Andisheh Center's Portland Iranian Festival aims to bring diverse groups together, and build community pride
With women in brightly colored, flowing clothes dancing to traditional Iranian music, it was like visiting an idyllic Iran on Saturday in the South Park Blocks near Portland State University.
The Andisheh Center, a nonprofit that promotes and honors Iranian cultural heritage, put on the 17th-annual Portland Iranian Festival, strategically placing it next-door to a farmers market to attract attention, says Zari Santner, an active member of Andisheh Center, who previously served as the chairwoman and helped organize the festival. Free to attend, the event drew thousands of people and featured a canned food drive for the Oregon Food Bank.
Its about bringing the Iranian-American community together in this beautiful park, Santner says.
That sense of community means a great deal to Manigeh Farokh and her husband Fari Farokh, who came to Beaverton from Tampa, Fla.
I see a lot of Iranian people here, Manigeh Farokh says. Thats why its so exciting for me.
Fari Farokh says the Iranian population in Tampa was smaller, and he was smiling at the throng moving past him.
Its nice to see people are enjoying themselves, very peaceful, relaxed, he says.
The event featured not only live performances of graceful dancers adorned in vibrant arrayments from Richmond, California-based dance company Shahrzad Khorsandi but also vats of saffron-tinted rice and fragrant stews. Attendees also could immerse themselves in an Iran-related book fair and gape at tradition-infused displays of sweeping calligraphy, graceful instruments and finely crafted Persian carpets.
Laleh Alavi volunteered in the booth for Art Max, a Beaverton-based, nonprofit fine arts academy where she takes classes. Alavi helped visitors with whatever they wanted to know, including details on Farsi calligraphy quoting a fifth-century poetry book, and two instruments shed learned to play, a santoor (a stringed instrument a player strikes with tiny mallets) and tomback (a drum). She says she doesnt have much time to practice as she runs a tailor business called Alterations by Laleh, but after just a-year-and-a-half, she can make the santoor sing and the tomback thrum.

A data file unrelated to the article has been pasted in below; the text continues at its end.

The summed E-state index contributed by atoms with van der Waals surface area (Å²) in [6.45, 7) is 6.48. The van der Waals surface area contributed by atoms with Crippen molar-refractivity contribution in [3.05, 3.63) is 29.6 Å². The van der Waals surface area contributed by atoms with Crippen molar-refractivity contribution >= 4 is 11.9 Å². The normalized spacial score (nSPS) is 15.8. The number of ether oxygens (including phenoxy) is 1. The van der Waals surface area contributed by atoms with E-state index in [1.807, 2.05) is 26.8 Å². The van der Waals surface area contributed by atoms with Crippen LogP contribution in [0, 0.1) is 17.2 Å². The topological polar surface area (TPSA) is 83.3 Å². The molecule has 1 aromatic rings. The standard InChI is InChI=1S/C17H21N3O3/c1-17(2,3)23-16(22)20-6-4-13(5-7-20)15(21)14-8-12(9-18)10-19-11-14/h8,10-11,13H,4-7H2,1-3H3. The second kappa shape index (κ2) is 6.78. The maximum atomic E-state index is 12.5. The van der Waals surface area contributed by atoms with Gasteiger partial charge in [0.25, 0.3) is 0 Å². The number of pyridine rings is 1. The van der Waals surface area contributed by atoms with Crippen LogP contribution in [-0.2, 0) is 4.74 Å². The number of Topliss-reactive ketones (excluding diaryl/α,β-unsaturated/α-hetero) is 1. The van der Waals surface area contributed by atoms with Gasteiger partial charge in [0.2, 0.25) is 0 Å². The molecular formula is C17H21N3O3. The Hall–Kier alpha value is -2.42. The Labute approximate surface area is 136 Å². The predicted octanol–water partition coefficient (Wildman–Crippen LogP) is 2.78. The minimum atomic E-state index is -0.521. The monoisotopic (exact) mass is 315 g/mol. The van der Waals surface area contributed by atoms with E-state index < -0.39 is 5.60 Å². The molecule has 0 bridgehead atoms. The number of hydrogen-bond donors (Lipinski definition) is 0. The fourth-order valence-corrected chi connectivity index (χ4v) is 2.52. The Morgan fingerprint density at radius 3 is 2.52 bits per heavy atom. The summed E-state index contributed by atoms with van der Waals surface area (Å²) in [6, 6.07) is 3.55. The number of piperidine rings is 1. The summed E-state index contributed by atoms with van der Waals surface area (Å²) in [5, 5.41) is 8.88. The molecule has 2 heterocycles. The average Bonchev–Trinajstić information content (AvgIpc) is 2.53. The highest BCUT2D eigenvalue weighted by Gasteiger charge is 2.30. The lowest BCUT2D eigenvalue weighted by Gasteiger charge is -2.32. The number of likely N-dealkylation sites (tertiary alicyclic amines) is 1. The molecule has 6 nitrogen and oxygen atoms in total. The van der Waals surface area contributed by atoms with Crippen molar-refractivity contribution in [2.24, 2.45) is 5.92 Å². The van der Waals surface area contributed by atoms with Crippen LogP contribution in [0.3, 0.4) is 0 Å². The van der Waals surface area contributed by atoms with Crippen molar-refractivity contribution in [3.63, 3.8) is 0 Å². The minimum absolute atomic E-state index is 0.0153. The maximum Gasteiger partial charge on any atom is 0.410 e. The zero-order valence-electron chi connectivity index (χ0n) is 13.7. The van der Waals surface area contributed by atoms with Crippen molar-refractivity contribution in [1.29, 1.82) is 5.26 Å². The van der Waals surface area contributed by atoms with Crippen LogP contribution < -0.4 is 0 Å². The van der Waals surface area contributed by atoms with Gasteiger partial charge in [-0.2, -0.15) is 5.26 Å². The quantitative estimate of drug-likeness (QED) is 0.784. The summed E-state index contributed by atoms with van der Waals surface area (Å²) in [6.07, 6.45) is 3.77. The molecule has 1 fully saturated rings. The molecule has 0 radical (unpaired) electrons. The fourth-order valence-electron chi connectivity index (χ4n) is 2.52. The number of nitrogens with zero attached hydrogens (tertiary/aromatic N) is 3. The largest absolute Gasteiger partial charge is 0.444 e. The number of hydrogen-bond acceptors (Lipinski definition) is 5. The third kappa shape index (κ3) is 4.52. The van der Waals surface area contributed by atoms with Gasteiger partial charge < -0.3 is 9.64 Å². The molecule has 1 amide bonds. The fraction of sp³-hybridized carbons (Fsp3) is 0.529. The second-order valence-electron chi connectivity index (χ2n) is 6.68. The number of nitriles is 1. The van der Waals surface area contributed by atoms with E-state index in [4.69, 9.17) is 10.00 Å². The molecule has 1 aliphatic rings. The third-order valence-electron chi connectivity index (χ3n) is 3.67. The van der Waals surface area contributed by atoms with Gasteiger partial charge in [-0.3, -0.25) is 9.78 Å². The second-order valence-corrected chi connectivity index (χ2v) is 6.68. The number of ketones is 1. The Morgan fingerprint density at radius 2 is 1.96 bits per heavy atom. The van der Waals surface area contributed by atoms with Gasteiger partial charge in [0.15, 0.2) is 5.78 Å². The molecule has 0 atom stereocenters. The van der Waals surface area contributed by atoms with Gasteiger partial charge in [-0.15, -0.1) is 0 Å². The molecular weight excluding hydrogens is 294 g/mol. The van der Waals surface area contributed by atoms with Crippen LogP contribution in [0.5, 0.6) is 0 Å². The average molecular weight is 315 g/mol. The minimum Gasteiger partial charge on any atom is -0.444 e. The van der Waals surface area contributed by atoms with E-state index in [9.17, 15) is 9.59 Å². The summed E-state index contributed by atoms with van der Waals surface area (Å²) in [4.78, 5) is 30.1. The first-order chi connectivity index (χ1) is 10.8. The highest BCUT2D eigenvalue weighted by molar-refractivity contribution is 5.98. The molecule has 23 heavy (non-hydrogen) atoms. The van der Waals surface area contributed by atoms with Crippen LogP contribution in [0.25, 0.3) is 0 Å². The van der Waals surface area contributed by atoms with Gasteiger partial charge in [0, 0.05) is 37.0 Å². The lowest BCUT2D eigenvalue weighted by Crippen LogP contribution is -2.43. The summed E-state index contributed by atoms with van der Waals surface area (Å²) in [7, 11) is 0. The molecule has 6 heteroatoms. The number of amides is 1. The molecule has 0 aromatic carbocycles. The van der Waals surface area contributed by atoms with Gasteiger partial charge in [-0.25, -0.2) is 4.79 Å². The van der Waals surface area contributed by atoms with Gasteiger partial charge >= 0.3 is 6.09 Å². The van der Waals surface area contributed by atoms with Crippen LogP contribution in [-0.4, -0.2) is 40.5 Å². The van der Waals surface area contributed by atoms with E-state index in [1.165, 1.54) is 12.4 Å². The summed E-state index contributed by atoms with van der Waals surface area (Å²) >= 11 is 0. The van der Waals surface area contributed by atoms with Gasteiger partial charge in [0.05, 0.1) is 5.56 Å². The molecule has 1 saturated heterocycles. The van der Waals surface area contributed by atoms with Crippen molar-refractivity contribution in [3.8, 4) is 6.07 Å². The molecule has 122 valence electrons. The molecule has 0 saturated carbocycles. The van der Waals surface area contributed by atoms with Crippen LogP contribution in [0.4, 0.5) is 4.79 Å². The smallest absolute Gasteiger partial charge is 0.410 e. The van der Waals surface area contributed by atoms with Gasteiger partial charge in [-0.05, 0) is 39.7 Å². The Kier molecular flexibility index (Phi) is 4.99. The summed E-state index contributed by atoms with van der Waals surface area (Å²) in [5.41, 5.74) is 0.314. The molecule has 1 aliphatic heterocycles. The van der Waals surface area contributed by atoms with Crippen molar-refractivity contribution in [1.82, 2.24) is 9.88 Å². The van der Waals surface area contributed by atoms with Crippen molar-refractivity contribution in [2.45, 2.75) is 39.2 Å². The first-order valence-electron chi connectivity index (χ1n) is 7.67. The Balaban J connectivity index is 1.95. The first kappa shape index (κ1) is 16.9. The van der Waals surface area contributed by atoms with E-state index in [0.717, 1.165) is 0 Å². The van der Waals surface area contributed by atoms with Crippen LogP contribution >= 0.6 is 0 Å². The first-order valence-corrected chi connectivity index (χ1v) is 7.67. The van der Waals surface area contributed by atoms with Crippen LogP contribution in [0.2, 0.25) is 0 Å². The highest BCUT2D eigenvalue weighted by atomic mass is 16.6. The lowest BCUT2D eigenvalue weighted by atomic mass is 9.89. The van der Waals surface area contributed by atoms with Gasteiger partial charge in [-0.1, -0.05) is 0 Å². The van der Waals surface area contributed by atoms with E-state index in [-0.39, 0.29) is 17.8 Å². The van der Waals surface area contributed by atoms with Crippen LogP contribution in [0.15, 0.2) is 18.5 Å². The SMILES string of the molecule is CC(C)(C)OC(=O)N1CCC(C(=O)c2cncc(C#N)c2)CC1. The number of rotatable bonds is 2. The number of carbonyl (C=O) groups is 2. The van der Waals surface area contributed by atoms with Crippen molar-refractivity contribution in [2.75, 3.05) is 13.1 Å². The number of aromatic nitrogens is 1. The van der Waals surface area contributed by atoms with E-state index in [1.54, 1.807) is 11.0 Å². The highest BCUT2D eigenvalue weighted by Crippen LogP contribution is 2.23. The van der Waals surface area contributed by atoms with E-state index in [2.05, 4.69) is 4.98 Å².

The teacher is amazing, Alavi says. When I started, I didnt know how to hold the instruments, and, as an adult, its harder to learn.
The festival itself was an opportunity for everyone to learn about the Iranian culture, which is key to the mission of the Andisheh Center. The term andisheh means knowledge, Santner explains. Andisheh Center, established in late 1997, launched the festival in 1999 because the area had grown a strong population of Iranian Americans at that point, she says.
The eight-year Iran-Iraq War had ended in 1988, and many people had fled to the United States. Also, many young people come to the U.S. to study, and their families sometimes come join them, Santner says. Others discover opportunities here in science and technology.
The Andisheh Center created the festival for two reasons, Santner says. One is that there is a growing group of young Iranian Americans, so events celebrating their roots are important.
This is a way of making them proud of their heritage and connected to both cultures, the American one and the Iranian one, she says. So, these young people are not disenfranchised, and do realize they have deep roots.
The other key reason for the festival is that it humanizes a culture that may be foreign to some people, Santner says. It builds bridges among cultures.
The community gathering with support from sponsors including Siamaks Car Co., Reesers, Ziba and PSUs Middle East Studies Center seems to be sparking interest among many non-Iranians, at least for Pinar Korkmaz and her 4-year-old son Aurelio. They previously lived in Portland, but they were just visiting the area after relocating to Texas three years ago. Korkmaz says she is interested in the Iranian culture, though it is not totally new to her, as she is from Turkey, which shares an eastern border with Iran.
I like the music; Im enjoying listening to it, Korkmaz says.
Aurelio happily played with his Spiderman balloon from the PDX Balloons artist at the festival. Meanwhile, Shannon Connolly quietly introduced 5-year-old Pearl to a whole new culture, while the young girl also enjoyed candy and her own cat-shaped balloon animal.
His name is meow, Pearl explains.